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Exercise & Brain Health in MS

2014-10-21 21:23:21 | BioPortfolio

Summary

The purpose of this study is to learn more about multiple sclerosis (MS). The investigators are studying whether aerobic exercise is better than a stretching program at improving brain health in people with MS. We want to learn:

1. If it is safe and practical for people with MS to participate in an aerobic exercise program with the goal of increasing cardiac fitness. Cardiac fitness is measured with exercise stress tests at the beginning and end of the study.

2. If aerobic exercise improves brain metabolism, a reflection of brain health, more than stretching. Brain metabolism is measured by MRIs at the beginning and end of the study.

There is a 50% chance of being in the aerobic exercise or the stretching program.

There are between 8 and 36 visits to OHSU, depending on the intervention group. The total duration of the study is at most 21 weeks.

Description

Multiple sclerosis (MS) is a disease of brain, spinal cord and optic nerves. Current MS therapies reduce the frequency and severity of MS flare-ups, but do not help MS in later stages of disease characterized by slow progression of disability. One obstacle to developing therapies for progressive aspects of disease is a lack of ability to measure progression and brain repair.

A new MRI technique developed by Bill Rooney, PhD, (co-investigator, OHSU Advanced Imaging Resource Center) looks at brain health by measuring levels of phosphorous. Phosphorous levels are thought to reflect energy stores produced by brain cells. The healthier the brain, the greater the energy stores seen as higher the levels of phosphorous on imaging. Dr. Rooney has shown decreased levels of phosphorous on brain MRIs from people with MS. We propose that therapies that boost brain cell health will lead to an increase in brain cell energy stores and be reflected by an increase in phosphorous levels on MRI spectroscopy.

In order to test whether improvements in brain energy stores can be seen as increased phosphorous levels, we will use a therapy known to improve energy stores in muscles and see if it also does so in the brain. We measure how much aerobic exercise increases energy stores in muscles by measuring oxygen utilization during an exercise stress test. Therefore in this study, we will see if the aerobic exercise that improves muscle energy stores (seen as an increase in oxygen utilization) corresponds to an increase in brain energy stores (seen as an increase in phosphorous levels).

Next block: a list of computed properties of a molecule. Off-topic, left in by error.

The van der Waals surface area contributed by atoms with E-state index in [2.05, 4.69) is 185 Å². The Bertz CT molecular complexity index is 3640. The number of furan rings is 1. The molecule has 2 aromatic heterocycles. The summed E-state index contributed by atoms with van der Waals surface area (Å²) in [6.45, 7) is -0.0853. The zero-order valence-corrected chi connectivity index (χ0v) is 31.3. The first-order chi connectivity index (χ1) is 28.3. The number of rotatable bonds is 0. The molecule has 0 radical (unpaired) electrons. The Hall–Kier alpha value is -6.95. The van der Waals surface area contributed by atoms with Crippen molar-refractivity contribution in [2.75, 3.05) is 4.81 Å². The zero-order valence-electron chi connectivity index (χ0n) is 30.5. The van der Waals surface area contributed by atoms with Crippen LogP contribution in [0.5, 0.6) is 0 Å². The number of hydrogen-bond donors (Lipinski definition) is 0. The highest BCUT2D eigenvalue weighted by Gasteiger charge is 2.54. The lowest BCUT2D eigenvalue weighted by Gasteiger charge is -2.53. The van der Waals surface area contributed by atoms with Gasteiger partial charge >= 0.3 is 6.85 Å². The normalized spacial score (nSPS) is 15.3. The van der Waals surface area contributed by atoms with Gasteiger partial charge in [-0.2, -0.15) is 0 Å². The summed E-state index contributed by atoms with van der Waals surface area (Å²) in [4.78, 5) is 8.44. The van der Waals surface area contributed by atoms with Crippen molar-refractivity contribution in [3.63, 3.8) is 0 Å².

Specific Aim 1. To determine if it is safe and feasible to conduct an aerobic exercise intervention in MS patients to achieve an increase in oxygen utilization by 5-15%.

Hypothesis: An MS cohort undergoing a structured aerobic exercise program will increase their aerobic capacity by 5-15% as measured by oxygen utilization testing and not experience adverse events related to the exercise program.

Specific Aim 2. To determine if brain phosphorous levels by MR spectroscopy before and after an aerobic exercise intervention increases in association with increases in oxygen utilization.

Hypothesis: Aerobic exercise will increase energy stores in both muscles and the brain. Body energy stores will be measured by oxygen utilization testing and brain energy stores by phosphorous levels. We expect that increases in by oxygen utilization after a structured exercise program will be associated with increases in phosphorous levels. We do not expect increases in either by oxygen utilization or phosphorous levels in an MS cohort matched for sex and baseline aerobic capacity that participates in a non-aerobic stretching program of the same duration and intensity.

Outcome measures: The primary outcome is change in brain phosphorous levels by MRI spectroscopy. The secondary outcomes are changes in oxygen utilization levels, walking and balance tests, and changes in cognitive function and energy levels.